By Tom De Haven
Updated September 22, 1995 at 04:00 AM EDT

The Lost World

  • Book

Michael Crichton’s sequel to Jurassic Park is like a videogame in prose — a few hundred frantic pages of run, hide, kill, and die. Over and over again. The Lost World begins six years after the original story, and while Crichton handles the recap smoothly, reminding us of the genetic finagling that allowed dinosaurs to be reconstituted on a small Pacific island, he’s clearly off his stride here, right from the start. Without any need to build scientific plausibility into the plot (he did that last time, beautifully), Crichton seems unengaged by his own material, distanced from it, and his cautionary lectures about extinction and natural selection seem halfhearted attempts to legitimize his return to familiar territory. But if there’s a lack of freshness to the novel (even the title isn’t new; it’s borrowed from the granddaddy of all dinosaur tales, by Arthur Conan Doyle), it is still a very scary read.

InGen, the renegade corporation that originally hatched the Jurassic Park dinosaurs, has deservedly gone bankrupt, and the few survivors of the ordeal have committed themselves to silence. But rumors of the experiment persist, and as The Lost World begins, those rumors have piqued the interest of Richard Levine, an arrogant paleontologist from Berkeley.

Convinced there was a second dinosaur hatchery — Site B — located on yet another jungle island off Costa Rica, Levine sets out to find it. He does but quickly becomes trapped there, alone. Just him and a lot of ground-shaking, leathery predators. In the days of Conan Doyle, Levine’s goose would’ve been cooked, but this is 1995, and no world on earth is truly lost: He manages to call for help via his handy satellite phone.

Leading the rescue party to Isla Sorna is Ian Malcolm (Jeff Goldblum in the movie), the only alumnus here from the previous novel. Joining the ”iconoclastic” mathematician are a gruff engineer, an eager-beaver mechanic, a tough-minded field biologist, and (I’m sorry to report) a couple of cute adolescent stowaways. Those descriptive adjectives are all you really need to know about them, or at any rate, it’s all the characterization that Crichton cares to give us. Nobody is deeper than a paper plate, and that includes the trio of ”ruthless” biotechnology bandits who follow Malcolm and friends to Costa Rica intending to steal dinosaur eggs and patent their genetic code.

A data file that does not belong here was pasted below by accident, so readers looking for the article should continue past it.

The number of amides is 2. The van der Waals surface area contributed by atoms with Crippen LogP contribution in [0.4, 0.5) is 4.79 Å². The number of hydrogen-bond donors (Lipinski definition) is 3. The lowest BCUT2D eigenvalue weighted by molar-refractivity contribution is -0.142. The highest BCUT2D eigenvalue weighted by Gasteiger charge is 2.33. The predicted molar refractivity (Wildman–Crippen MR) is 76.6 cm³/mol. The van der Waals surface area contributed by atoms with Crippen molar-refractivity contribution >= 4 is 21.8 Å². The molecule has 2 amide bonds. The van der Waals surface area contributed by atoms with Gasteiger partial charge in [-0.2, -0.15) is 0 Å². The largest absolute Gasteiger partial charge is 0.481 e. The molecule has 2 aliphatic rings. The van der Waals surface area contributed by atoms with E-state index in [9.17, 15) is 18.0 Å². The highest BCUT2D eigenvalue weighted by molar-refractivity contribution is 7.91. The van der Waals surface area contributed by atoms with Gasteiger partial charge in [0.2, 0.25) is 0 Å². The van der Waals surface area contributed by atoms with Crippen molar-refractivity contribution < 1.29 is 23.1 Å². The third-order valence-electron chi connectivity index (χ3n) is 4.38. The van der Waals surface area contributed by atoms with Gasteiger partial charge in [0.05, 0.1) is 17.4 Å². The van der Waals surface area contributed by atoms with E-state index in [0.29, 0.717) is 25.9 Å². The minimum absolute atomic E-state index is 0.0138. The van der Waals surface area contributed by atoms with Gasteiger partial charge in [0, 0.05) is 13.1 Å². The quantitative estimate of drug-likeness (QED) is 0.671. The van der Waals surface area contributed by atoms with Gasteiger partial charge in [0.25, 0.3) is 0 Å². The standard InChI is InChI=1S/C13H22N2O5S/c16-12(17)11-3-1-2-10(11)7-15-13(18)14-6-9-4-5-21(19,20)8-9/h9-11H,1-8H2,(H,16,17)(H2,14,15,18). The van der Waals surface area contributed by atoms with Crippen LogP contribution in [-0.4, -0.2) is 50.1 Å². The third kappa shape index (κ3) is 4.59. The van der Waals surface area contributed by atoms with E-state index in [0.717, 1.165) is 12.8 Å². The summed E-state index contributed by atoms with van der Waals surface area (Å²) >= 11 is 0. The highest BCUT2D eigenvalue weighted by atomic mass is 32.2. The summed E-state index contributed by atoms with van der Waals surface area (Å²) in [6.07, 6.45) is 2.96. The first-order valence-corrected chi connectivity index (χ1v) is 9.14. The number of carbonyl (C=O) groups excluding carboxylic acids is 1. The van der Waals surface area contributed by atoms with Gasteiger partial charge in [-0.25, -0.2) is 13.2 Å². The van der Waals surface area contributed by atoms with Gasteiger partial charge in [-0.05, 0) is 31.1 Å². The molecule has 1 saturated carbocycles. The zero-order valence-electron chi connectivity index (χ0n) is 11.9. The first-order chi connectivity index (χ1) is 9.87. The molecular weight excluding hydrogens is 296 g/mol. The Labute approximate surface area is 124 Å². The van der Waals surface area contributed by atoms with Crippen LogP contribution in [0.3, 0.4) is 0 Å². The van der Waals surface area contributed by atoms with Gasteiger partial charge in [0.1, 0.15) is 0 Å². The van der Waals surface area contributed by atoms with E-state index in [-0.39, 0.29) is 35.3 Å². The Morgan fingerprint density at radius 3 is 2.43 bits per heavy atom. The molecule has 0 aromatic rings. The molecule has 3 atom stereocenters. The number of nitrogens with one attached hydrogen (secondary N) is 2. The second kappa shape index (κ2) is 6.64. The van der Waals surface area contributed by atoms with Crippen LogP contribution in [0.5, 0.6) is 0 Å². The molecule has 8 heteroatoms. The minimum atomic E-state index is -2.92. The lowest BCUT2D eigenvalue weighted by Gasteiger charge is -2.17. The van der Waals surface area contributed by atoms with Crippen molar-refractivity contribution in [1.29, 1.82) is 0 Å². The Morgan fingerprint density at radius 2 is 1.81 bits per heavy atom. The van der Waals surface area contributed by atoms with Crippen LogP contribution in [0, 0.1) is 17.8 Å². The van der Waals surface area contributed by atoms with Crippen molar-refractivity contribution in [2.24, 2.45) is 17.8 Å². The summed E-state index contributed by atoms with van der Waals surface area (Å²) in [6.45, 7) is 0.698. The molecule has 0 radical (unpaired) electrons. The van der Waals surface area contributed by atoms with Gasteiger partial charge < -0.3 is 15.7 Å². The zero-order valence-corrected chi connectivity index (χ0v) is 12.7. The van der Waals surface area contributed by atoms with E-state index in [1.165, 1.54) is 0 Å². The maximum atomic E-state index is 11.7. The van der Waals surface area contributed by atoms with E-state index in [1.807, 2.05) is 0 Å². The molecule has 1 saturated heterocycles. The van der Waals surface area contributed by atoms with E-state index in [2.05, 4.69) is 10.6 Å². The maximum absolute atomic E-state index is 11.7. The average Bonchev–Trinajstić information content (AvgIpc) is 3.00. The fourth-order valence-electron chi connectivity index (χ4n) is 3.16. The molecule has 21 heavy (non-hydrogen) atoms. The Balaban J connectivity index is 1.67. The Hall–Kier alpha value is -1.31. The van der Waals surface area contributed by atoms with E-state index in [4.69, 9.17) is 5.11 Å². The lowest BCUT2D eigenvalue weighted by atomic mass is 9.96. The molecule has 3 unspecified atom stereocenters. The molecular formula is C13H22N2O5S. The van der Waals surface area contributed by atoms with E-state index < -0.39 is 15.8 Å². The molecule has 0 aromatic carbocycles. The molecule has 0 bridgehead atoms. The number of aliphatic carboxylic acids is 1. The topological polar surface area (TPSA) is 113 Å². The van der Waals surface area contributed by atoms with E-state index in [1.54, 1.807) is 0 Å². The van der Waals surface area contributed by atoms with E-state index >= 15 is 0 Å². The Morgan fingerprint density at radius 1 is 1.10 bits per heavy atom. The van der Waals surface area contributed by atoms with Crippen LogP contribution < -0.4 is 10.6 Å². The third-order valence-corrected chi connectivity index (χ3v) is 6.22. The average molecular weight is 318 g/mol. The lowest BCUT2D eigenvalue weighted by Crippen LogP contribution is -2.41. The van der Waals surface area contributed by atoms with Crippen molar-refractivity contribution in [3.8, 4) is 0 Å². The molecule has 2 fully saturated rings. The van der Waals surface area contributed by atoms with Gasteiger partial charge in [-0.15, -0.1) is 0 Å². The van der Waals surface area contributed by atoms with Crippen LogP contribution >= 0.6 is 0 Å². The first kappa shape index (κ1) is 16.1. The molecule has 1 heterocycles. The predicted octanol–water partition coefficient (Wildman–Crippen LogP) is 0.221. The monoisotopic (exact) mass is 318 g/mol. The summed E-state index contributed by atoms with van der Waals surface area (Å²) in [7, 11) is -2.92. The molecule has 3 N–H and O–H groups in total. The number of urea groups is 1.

Compared with the elaborate, enthralling setup in Jurassic Park, the sequel’s opening chapters are rushed and contrived. Although it’s perhaps a deliberate, affectionate nod to the old let’s-get-going-so-we-can-get-to-the-good-parts kind of storytelling that was such a staple of 1950s monster movies, it’s still cheesy. And possibly because Crichton has lost his own sense of wonder about dinosaurs, his characters — even the two kids, for crying out loud — react to the prehistoric menagerie with unbelievable nonchalance. Unless, of course, they’re being chased by a Tyrannosaurus rex or a pack of particularly nasty velociraptors.

No matter how feeble the premise, though, or how shallow the characterizations, I wouldn’t dream of talking anybody out of reading the novel. For clarity, terror, and sheer grisliness, the action far surpasses anything in the original book; even better, the suspense is masterfully stretched out, then released all of a sudden — just when you least expect it.

Like The Godfather and Rosemary’s Baby, Love Story and The Bridges of Madison County, Jurassic Park has earned a secure place for itself in the history of popular American literature. The Lost World, at best, will be a footnote.

But still, it made my palms sweat. B-

The Lost World

  • Book
  • Michael Crichton
  • Knopf